There is perceptible, too, throughout the whole work, a tendency to find fault with Dr. Reid and his opinions, and to lower that distinguished writer as a philosopher and author. By means of a paltry kind of special pleading, an attempt is made to prove that his controversy with the idealists, Descartes, Locke, Berkeley, and Hume, originated in a mistaken view of their doctrines in regard to perception. No one who has made himself master of the metaphysical tenets which were held by those ingenious philosophers will agree with Dr. Brown; for it must be granted, either that the disciples of the Cartesian school did not understand their own language, and that the world ascribed to them a set of opinions which they never maintained, or that Reid's strictures on their system were just and well founded. But we find, moreover, that Dr. Reid was frequently attacked when Mr. Stewart's reasoning was the object of the lecturer's vituperation. letter to Mr. Erskine he confesses this ruse de guerre in the following terms: "I was very much constrained, as you may believe, by the unpleasantness of differing so essentially from Mr. Stewart, on many of the principal points. But I conceived that it would be more honourable to state at once my own opinions, than to seem to introduce them afterwards in other years; and Dr. Reid's name fortunately served every purpose when I had opinions to oppose, in which Mr. Stewart perhaps coincided. I got off therefore pretty well in that way; though I must confess that it was one of the most unpleasant circumstances attending my situation."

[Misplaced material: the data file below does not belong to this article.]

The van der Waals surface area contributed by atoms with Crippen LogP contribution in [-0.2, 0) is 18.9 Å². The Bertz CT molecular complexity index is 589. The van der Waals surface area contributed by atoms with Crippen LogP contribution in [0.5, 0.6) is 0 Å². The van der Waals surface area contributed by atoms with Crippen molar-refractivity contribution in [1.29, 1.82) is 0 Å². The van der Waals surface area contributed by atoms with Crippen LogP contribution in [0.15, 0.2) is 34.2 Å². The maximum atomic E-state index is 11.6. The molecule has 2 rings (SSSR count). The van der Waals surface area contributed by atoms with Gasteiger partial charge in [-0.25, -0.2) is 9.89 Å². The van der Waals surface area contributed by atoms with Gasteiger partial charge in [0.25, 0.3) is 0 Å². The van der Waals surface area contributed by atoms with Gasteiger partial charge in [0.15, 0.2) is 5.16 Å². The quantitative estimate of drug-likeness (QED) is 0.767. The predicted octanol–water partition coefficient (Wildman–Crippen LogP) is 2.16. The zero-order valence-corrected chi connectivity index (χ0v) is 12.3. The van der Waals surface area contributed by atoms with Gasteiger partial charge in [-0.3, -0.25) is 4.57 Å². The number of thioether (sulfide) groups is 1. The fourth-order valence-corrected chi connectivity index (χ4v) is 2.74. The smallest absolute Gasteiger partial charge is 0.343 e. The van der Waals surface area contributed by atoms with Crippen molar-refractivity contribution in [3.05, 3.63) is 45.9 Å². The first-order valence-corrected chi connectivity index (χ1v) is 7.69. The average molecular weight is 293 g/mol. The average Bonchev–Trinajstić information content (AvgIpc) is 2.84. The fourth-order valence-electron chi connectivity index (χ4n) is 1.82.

In a

We must not forget to mention, that Dr. Brown composed six or eight volumes of poetry, written generally after the manner of Collins and Akenside; but which, with the exception of one piece, named the "Paradise of Coquettes," have not gained for their author the meed of praise. Mr. Erskine, in one of his letters

to him, very successfully points out the source of his failure, by stating that he "cut blocks with a razor." He was so nice about his words, that he allowed his thoughts to evaporate while searching for an expression. At all events, Dr. Brown's fame will not be supported by his poetical eminence.

Mr. Welsh concludes the "Life" with a highly wrought character of its subject, as a man, a poet, and a philosopher; but like many other unskilful eulogists he defeats his own end by saying too much, as also by inadvertently drawing aside the veil, and showing the original instead of the picture. For instance, after extolling Dr. Brown as the most amiable, and candid, and selfdenied, of human beings, he adds, as one of the shades to the brightness of his excellencies, a tendency to give too little credit to the motives of those who differed from him in sentiment"— one of the worst tendencies, it must be confessed, that can darken any character, whether literary or political. Again, after praising his philosophical style and talents in terms of the most unbounded admiration, he acknowledges "that Dr. Brown often shows a preference of what is subtle to what is useful, and is sometimes more ingenious than solid." He even applies to him the remark which Buonaparte made on La Place:-"Il cherchoit des subtilités partout; et portait enfin l'esprit des infiniment petits dans l'administration." "His style," he continues, "is too abstract, and his illustrations are not always introduced in the manner that might give them most effect. Many quaintnesses, both of thought and expression, are to be found in his writings. His sentences are often long, sometimes involved," &c. &c. Of these observations we have only to say, that if the author believed them well founded, he ought to have drawn his pen through the twenty pages of hyperbolical panegyric which immediately precede them. Let those, however, who wish to have a favourable specimen of Dr. Brown's talents and manner as a metaphysician, read with attention the "Inquiry into the Relation of Cause and Effect,"